Hong Kong pan-democrats list ways Carrie Lam could mend ties after ouster of four lawmakers
Waiving massive legal fees and ensuring fair by-elections among high hopes
Hong Kong’s pan-democrats have suggested some ways the city’s new leader could try to mend ties with their camp after her good start suddenly went sour over a court ruling unseating four pro-democracy lawmakers.
While the lawsuit was orchestrated by former leader Leung Chun-ying, the camp argued that Chief Executive Carrie Lam Cheng Yuet-ngor had the responsibility as well as ample room to atone for the move which they likened to a “declaration of war” upon Hongkongers.
The city’s High Court dropped a political bombshell last Friday by stripping four lawmakers – Lau Siu-lai, Nathan Law Kwun-chung, “Long Hair” Leung Kwok-hung, and Edward Yiu Chung-yim – of their seats for improper oath-taking. It followed the disqualification of two separatist lawmakers-elect, Yau Wai-ching and Sixtus Baggio Leung Chung-hang.
“It cannot be called a reconciliation when the government on the one hand launches political repression against the legislature while on the other hand offers it some sweeteners,” he said.
Chu claimed there were several things Lam could do to show her sincerity in mending ties in the wake of the court judgment, such as waiving the massive legal fees of the four freshly ousted lawmakers and ensuring a by-elections arrangement that was fair.
Occupy Central co-founder Benny Tai Yiu-ting, of the University of Hong Kong, urged Lam to promise not to back any attempts to change Legco’s rule book and not to push a contentious national security bill before all the by-elections were carried out.
The pro-democracy camp now demanded the government hold two rounds of by-elections – one for the two seats vacated by Sixtus Leung and Yau last year and another for the other four seats. It claimed that otherwise the bloc would lose two seats under proportional representation, given there are two vacancies each in Kowloon West and New Territories East.
The chief executive’s office on Sunday did not directly address whether Lam would consider the pan-democrats’ suggestions.
The office said the future by-election would be held once the vacancies in Legco were declared and subject to several factors, including manpower arrangements, procurement of venues for use as polling stations and use of public money in an economical manner.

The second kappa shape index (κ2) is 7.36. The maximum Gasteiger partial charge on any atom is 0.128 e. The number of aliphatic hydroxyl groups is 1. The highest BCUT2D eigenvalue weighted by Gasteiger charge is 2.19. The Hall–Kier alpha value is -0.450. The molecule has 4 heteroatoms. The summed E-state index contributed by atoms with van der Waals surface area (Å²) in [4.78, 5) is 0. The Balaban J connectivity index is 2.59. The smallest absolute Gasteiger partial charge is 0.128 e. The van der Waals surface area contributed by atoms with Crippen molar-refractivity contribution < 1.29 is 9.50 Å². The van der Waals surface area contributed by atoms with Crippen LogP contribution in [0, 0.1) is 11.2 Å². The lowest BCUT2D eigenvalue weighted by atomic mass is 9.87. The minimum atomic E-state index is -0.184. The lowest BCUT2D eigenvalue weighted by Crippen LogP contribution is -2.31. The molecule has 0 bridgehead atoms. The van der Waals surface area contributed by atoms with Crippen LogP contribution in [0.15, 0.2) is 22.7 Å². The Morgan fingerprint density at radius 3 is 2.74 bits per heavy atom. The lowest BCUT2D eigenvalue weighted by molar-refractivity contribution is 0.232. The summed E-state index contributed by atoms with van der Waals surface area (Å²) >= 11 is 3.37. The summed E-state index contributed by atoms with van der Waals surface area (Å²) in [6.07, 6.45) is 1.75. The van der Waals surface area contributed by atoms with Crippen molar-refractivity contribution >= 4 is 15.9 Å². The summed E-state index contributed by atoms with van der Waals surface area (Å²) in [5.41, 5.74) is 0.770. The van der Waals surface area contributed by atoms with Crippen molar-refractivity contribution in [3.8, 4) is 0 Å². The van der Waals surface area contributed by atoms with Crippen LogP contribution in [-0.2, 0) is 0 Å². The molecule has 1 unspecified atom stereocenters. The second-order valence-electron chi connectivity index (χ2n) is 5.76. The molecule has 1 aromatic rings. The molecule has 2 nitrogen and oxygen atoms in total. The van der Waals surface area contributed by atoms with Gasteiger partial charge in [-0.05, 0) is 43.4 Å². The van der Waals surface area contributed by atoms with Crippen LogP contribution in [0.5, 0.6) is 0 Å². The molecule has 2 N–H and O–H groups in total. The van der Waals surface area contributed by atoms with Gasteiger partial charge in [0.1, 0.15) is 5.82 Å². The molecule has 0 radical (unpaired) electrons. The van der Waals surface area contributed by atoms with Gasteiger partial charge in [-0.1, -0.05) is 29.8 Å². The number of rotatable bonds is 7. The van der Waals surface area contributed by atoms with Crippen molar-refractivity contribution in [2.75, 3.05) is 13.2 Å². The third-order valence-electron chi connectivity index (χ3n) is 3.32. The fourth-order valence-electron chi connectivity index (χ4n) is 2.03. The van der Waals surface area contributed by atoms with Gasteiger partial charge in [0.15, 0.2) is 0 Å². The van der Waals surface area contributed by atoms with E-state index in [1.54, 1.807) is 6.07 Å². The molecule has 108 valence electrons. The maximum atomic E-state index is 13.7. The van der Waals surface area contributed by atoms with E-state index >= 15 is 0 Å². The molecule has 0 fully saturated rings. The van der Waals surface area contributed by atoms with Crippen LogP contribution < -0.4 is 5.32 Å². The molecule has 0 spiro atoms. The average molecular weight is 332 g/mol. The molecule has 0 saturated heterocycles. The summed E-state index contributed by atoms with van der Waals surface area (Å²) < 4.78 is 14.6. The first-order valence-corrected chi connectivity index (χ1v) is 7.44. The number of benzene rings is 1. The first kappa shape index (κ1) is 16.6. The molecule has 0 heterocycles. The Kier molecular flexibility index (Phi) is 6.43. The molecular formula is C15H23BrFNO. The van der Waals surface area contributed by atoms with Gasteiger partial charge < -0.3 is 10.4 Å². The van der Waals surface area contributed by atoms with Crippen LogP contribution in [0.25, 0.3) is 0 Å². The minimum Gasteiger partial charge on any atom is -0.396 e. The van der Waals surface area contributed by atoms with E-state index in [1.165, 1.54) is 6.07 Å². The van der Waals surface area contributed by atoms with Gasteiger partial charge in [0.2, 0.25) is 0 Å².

Political observer Dr Chung Kim-wah, of Polytechnic University, said Lam was unlikely to heed the camp’s demands, given the pro-establishemnt bloc now had a rare opportunity to amend Legco’s rule book in curbing filibusters.
“Lam’s relations with the pan-democrats will definitely remain tense in the short term, but the political gains and stability capitalising on the situation would be lasting,” he said, adding Beijing would be keen to see the chief executive take full advantage of the court ruling.
The far-reaching judgment not only cost the bloc its limited veto power in the Legislative Council, but also spoiled Lam’s bid to repair the government’s relationship with the legislature, which had hit a new low during Leung’s administration.
Lam’s plan was originally on a promising track. Pan-democrats showered her with praise after her first question-and-answer session, and they initially approved HK$3.6 billion in funding for education, an objective of her election manifesto.
But the court ruling undid the progress. On Saturday, Legco’s finance meeting was aborted by pan-democrats’ protest, leaving the fate of the education funding up in the air.
Chung described the pan-democrats as finding themselves in an embarrassing position, particularly with the education sector, a stronghold of the camp, which he believed did not want to see lawmakers obstruct its long-awaited funding.
On Sunday, the Professional Teachers’ Union and education minister Kevin Yeung Yun-hung separately called on lawmakers to back the funding request before lawmakers’ summer recess.
Other funding requests awaiting the finance committee’s approval were related to the development of the Tung Chung new town and three hospitals.
Democratic Party chairman Wu Chi-wai on Sunday had nothing to add ahead of the camp’s internal meeting on Monday to discuss their next move.
“The situation is complicated,” he said. “We need to think clearly about how to proceed.”